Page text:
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Creative Use Of Symbolism And Irony In Shirley Jackson's The Lottery

617 words - 2 pages

A lottery has always provided a sense of hope and adventure to people, but the lottery takes on an entirely different significance in Shirley Jackson’s “The Lottery”. The story takes place in a village of roughly three hundred people. Everyone in the village gathers at the center to take part. One representative from each family comes up, to take a piece of paper from an old, black, wooden box. The Hutchinson family has the black dot; each family Hutchinson member then comes up to pick another piece of paper. Mrs. Hutchinson has the second black dot; she is made to come to the center of the circle, and she is stoned to death by the crowd. Shirley Jackson illustrates clearly the brutality in human nature. By using creative symbolism, irony and a dark, mysterious mood, the author creates an excellent reading environment and completes the story with an unanticipated twist.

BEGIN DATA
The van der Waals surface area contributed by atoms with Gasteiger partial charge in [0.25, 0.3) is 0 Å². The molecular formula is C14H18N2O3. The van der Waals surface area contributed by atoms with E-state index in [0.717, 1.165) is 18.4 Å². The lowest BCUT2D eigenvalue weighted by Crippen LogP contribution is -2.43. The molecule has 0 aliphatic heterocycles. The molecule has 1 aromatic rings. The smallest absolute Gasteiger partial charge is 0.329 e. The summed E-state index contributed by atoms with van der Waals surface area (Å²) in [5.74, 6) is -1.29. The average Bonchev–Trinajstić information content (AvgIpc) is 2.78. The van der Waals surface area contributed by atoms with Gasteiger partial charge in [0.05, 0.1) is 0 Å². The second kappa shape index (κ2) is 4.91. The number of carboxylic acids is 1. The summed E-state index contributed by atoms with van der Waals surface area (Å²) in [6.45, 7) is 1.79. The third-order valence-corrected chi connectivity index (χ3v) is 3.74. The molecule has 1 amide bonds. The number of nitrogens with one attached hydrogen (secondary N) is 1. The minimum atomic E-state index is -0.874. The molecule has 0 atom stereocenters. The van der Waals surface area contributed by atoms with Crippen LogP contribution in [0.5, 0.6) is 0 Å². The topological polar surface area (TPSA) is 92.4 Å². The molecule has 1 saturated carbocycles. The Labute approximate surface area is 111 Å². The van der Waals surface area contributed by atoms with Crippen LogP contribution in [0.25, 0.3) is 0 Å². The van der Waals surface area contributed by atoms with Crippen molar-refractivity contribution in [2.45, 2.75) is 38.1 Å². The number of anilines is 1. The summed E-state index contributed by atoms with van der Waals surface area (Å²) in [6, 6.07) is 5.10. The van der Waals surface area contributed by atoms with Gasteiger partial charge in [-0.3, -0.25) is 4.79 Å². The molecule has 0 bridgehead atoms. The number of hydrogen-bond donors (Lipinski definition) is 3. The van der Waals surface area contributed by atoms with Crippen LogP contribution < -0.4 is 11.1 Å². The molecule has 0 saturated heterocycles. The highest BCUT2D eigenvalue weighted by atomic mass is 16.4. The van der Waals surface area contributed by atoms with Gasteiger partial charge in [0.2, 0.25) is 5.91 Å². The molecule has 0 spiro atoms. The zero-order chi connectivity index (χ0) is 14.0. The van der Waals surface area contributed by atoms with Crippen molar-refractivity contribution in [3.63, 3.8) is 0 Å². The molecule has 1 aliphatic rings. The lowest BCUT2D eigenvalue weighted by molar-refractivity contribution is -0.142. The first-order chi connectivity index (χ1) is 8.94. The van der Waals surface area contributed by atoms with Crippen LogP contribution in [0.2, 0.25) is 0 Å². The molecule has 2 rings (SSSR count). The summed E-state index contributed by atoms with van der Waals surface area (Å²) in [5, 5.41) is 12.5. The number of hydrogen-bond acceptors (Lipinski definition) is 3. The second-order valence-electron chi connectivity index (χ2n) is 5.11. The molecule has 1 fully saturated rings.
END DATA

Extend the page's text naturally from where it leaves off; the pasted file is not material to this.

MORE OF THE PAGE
Symbolism is well established and provides a great deal of depth to the story. The most prevalent symbol is the “…black wooden box...” (Jackson 52). The color black is widely regarded as a symbol of death; therefore, by making the box black, the author hints at a fatality. “The box grew shabbier each year…and in some places faded or stained” (52). The box becomes shabby and faded, which represents how the ritual is outdated and barbaric. There is also another clue suggesting death, and it is the last name of one of the characters: “…Mr. Graves made up the slips of paper and put them in the box...” (55). His name is Graves, implying that someone in the story may be going to a grave, which of course, means death.
Shirley Jackson does a beautiful job of incorporating irony into the story. The name of the man that runs the...

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